Him and Chizl had made it, with the help of the rest of the Marsect team. And during the process, Corbette had learned. He sent three children back to bed after his encounter with the Iraqi child. Each one of them had asked him he was Saint Nicholas. When he replied that he was Santa Claws, and showed them his claws, each of them wanted to pet his fur. And, just to see them smile, he had let them. Now that he knew the meaning of it all, he had a better respect for Christ-mas.

When he finally touched down in the loading docks at the North Pole, the real Claus was waiting for him. Corbette, now missing his the top portion of his armor and his chariot was in need of a rest. But the cheesy and cliché smile on his tiger-ish face was all that Nicholas needed to see.

"Corbette," he said, and then he sneezed. "You did it."

"Just in the St. Nick of time," he replied, laughing a bit as he dismounted from Chizl. "You could've told me what the meaning was. I think I get why Christmas is celebrated so much."

"All I can say is that it's about time. You needed to see the true spirit of the Holiday for yourself. Christmas isn't about the presents I bring. It's about the present the Savior brought to the worlds. Especially this one." Nicholas put a chubby arm around Corbette's shoulders and led him to an empty room with a soft bed. "Take a rest and when you go home tomorrow, expect a brand new chariot and armor, Corbette."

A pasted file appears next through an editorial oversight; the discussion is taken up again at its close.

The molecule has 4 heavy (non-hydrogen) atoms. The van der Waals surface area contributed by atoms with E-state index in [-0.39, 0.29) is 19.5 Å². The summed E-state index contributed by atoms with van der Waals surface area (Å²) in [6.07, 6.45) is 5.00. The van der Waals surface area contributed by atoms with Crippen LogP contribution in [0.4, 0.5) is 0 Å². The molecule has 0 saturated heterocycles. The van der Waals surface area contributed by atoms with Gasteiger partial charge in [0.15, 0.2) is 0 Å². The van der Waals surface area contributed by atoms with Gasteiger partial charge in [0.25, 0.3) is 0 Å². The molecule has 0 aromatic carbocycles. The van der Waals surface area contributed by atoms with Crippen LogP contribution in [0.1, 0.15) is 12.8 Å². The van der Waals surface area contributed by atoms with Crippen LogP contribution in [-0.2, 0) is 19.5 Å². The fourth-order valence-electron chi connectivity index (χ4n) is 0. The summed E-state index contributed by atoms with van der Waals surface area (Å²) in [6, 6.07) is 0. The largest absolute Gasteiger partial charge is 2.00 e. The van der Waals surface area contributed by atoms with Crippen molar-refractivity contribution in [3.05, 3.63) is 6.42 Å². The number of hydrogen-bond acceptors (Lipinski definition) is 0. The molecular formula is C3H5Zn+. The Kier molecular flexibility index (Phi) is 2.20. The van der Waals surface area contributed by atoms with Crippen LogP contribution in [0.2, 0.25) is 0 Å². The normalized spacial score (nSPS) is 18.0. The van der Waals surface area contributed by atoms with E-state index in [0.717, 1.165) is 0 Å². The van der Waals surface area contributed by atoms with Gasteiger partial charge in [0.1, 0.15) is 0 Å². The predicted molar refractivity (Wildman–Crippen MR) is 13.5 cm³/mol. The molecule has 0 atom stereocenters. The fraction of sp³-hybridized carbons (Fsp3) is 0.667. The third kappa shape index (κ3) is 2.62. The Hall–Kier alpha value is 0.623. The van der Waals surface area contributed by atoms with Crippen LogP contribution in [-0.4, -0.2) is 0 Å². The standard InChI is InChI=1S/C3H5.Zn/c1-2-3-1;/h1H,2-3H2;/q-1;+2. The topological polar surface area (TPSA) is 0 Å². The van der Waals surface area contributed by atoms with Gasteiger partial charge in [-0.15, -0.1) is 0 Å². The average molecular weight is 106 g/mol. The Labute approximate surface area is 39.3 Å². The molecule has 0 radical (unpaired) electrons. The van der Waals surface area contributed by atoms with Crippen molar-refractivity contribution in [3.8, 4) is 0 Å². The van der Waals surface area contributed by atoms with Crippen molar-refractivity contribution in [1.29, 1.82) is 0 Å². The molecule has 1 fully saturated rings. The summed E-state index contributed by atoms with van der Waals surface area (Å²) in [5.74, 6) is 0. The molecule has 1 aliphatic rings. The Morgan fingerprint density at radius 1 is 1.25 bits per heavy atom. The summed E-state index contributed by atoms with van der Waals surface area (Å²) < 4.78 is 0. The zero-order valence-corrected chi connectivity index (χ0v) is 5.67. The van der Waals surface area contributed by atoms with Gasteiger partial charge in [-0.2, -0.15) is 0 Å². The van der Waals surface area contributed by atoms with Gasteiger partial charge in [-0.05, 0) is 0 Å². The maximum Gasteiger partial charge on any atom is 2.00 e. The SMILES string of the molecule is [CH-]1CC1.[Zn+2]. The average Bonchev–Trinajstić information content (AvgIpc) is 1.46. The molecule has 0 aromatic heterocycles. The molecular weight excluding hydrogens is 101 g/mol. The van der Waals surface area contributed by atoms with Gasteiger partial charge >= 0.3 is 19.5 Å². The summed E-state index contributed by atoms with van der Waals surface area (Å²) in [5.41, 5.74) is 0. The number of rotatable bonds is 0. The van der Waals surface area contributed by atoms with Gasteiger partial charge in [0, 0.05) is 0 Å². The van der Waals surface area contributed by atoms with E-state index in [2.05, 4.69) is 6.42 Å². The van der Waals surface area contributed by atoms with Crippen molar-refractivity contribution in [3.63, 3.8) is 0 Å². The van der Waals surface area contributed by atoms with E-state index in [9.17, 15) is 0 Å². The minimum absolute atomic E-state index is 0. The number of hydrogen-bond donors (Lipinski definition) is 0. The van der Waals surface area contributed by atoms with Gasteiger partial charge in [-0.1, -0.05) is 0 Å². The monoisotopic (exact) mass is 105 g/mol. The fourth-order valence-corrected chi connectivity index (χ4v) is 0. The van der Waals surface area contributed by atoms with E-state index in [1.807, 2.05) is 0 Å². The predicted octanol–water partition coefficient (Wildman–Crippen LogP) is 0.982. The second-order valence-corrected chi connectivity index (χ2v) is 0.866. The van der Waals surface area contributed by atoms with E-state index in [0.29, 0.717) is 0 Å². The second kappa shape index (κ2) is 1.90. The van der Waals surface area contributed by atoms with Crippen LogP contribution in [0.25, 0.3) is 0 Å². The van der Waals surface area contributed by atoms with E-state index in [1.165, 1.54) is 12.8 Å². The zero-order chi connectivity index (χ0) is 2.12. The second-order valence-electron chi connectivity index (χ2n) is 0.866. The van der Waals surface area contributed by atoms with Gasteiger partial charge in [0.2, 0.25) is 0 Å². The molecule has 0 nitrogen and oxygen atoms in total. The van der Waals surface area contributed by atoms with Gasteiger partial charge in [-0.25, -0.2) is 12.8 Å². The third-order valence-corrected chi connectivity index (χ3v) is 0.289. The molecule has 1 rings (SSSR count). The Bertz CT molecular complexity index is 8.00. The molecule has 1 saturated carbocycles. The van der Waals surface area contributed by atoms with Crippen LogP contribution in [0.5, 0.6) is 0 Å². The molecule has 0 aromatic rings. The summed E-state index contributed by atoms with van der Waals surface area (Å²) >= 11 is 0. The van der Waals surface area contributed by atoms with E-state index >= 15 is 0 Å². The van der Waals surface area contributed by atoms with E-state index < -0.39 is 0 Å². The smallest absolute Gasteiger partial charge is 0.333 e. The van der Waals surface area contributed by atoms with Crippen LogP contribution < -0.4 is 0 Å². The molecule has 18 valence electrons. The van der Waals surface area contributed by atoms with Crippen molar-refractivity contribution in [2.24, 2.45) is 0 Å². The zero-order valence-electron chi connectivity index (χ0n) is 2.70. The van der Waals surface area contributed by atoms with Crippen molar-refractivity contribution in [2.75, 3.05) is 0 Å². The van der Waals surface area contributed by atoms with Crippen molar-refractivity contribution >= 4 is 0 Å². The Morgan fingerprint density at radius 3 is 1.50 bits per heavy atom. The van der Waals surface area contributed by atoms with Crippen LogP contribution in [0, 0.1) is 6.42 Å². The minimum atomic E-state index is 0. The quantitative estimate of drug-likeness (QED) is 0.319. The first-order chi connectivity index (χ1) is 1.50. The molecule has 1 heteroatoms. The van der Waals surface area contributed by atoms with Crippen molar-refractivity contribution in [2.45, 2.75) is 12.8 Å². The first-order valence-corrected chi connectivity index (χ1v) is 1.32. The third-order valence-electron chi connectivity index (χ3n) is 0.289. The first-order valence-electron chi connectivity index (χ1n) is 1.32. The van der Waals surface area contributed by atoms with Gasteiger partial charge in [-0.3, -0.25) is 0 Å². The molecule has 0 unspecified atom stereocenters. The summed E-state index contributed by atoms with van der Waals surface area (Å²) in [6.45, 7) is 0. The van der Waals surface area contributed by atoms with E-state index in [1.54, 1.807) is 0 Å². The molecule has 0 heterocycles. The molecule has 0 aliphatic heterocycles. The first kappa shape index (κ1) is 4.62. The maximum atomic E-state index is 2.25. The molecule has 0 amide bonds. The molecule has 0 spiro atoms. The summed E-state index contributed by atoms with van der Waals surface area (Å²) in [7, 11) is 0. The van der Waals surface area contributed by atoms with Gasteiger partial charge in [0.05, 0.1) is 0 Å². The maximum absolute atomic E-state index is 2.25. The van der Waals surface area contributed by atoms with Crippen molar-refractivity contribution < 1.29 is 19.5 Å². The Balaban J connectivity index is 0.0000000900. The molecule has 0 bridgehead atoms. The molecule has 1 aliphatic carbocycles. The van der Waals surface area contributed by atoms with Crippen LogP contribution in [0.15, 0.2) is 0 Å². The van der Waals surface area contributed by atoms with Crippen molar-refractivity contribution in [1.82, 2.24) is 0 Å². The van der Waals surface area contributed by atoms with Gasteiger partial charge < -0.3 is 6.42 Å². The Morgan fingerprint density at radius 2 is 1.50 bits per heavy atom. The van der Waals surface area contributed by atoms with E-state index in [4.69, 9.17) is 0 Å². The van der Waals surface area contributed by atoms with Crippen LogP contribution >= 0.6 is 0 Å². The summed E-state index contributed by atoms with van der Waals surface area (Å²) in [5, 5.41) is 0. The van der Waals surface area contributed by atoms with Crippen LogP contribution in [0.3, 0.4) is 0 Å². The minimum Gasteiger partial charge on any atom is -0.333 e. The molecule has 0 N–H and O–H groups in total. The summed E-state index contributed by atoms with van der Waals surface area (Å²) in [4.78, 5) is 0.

He looked up, disbelieving. "You knew this was going to happen, didn't you?" The elf nodded, smiling generously. Corbette could only smile as well. What had happened to him was a good thing and he wouldn't complain. But he did have one thing to say to Saint Nicholas. "Nick, I'm thinking it's time to retire the Tricon holiday. Or change it into something worth while."

"You can change it, Corbette," Claus replied. It would take a while, but it could be done. Several decades worth of the holiday would be needed before the change would begin to show its affects. Yet it would happen. "It will take some time, my friend, but it will happen if you start this year."

"Then I'll begin as soon as I return to my lair." He looked back at Chizl, who was chatting it up with the reindeer. "And it's going to start by giving Chizl and his team a decent place to live. Good food, good sleeping, good company for myself." He whistled back to the Marsect. "Chizl—Merry Christ-mas!"